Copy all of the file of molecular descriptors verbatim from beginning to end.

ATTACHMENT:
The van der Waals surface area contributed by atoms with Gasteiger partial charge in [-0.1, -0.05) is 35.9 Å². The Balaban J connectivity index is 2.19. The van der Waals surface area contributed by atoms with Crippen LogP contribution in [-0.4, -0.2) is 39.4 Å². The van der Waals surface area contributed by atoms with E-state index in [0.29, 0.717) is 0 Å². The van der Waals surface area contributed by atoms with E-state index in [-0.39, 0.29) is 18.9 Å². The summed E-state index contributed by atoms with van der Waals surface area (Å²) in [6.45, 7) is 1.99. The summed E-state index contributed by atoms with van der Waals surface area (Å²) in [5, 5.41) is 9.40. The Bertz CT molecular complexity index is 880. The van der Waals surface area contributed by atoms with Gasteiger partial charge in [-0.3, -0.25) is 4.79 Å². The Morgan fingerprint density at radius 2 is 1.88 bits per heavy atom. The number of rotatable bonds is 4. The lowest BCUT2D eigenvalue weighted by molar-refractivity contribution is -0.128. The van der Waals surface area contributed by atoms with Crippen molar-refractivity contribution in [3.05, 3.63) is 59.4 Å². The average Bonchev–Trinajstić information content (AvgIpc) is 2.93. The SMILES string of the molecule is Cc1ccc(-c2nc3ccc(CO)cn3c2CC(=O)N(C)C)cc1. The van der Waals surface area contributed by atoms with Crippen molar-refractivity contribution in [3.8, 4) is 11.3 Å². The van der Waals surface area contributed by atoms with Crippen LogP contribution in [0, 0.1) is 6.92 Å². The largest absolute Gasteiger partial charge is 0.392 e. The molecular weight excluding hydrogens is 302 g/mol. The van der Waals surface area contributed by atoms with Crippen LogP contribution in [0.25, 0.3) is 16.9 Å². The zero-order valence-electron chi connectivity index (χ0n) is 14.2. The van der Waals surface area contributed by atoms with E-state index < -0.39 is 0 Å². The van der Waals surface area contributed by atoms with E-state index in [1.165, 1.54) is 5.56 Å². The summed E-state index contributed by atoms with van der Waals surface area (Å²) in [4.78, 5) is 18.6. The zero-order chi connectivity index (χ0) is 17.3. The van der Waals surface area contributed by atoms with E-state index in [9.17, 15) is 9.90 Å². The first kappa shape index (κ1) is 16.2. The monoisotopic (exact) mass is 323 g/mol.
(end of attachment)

The van der Waals surface area contributed by atoms with Gasteiger partial charge in [-0.1, -0.05) is 35.9 Å². The Balaban J connectivity index is 2.19. The van der Waals surface area contributed by atoms with Crippen LogP contribution in [-0.4, -0.2) is 39.4 Å². The van der Waals surface area contributed by atoms with E-state index in [0.29, 0.717) is 0 Å². The van der Waals surface area contributed by atoms with E-state index in [-0.39, 0.29) is 18.9 Å². The summed E-state index contributed by atoms with van der Waals surface area (Å²) in [6.45, 7) is 1.99. The summed E-state index contributed by atoms with van der Waals surface area (Å²) in [5, 5.41) is 9.40. The Bertz CT molecular complexity index is 880. The van der Waals surface area contributed by atoms with Gasteiger partial charge in [-0.3, -0.25) is 4.79 Å². The Morgan fingerprint density at radius 2 is 1.88 bits per heavy atom. The number of rotatable bonds is 4. The lowest BCUT2D eigenvalue weighted by molar-refractivity contribution is -0.128. The van der Waals surface area contributed by atoms with Crippen molar-refractivity contribution in [3.05, 3.63) is 59.4 Å². The average Bonchev–Trinajstić information content (AvgIpc) is 2.93. The SMILES string of the molecule is Cc1ccc(-c2nc3ccc(CO)cn3c2CC(=O)N(C)C)cc1. The van der Waals surface area contributed by atoms with Crippen molar-refractivity contribution in [3.8, 4) is 11.3 Å². The van der Waals surface area contributed by atoms with Crippen LogP contribution in [0, 0.1) is 6.92 Å². The largest absolute Gasteiger partial charge is 0.392 e. The molecular weight excluding hydrogens is 302 g/mol. The van der Waals surface area contributed by atoms with Crippen LogP contribution in [0.25, 0.3) is 16.9 Å². The zero-order valence-electron chi connectivity index (χ0n) is 14.2. The van der Waals surface area contributed by atoms with E-state index < -0.39 is 0 Å². The van der Waals surface area contributed by atoms with E-state index in [1.165, 1.54) is 5.56 Å². The summed E-state index contributed by atoms with van der Waals surface area (Å²) in [4.78, 5) is 18.6. The zero-order chi connectivity index (χ0) is 17.3. The van der Waals surface area contributed by atoms with E-state index in [9.17, 15) is 9.90 Å². The first kappa shape index (κ1) is 16.2. The monoisotopic (exact) mass is 323 g/mol.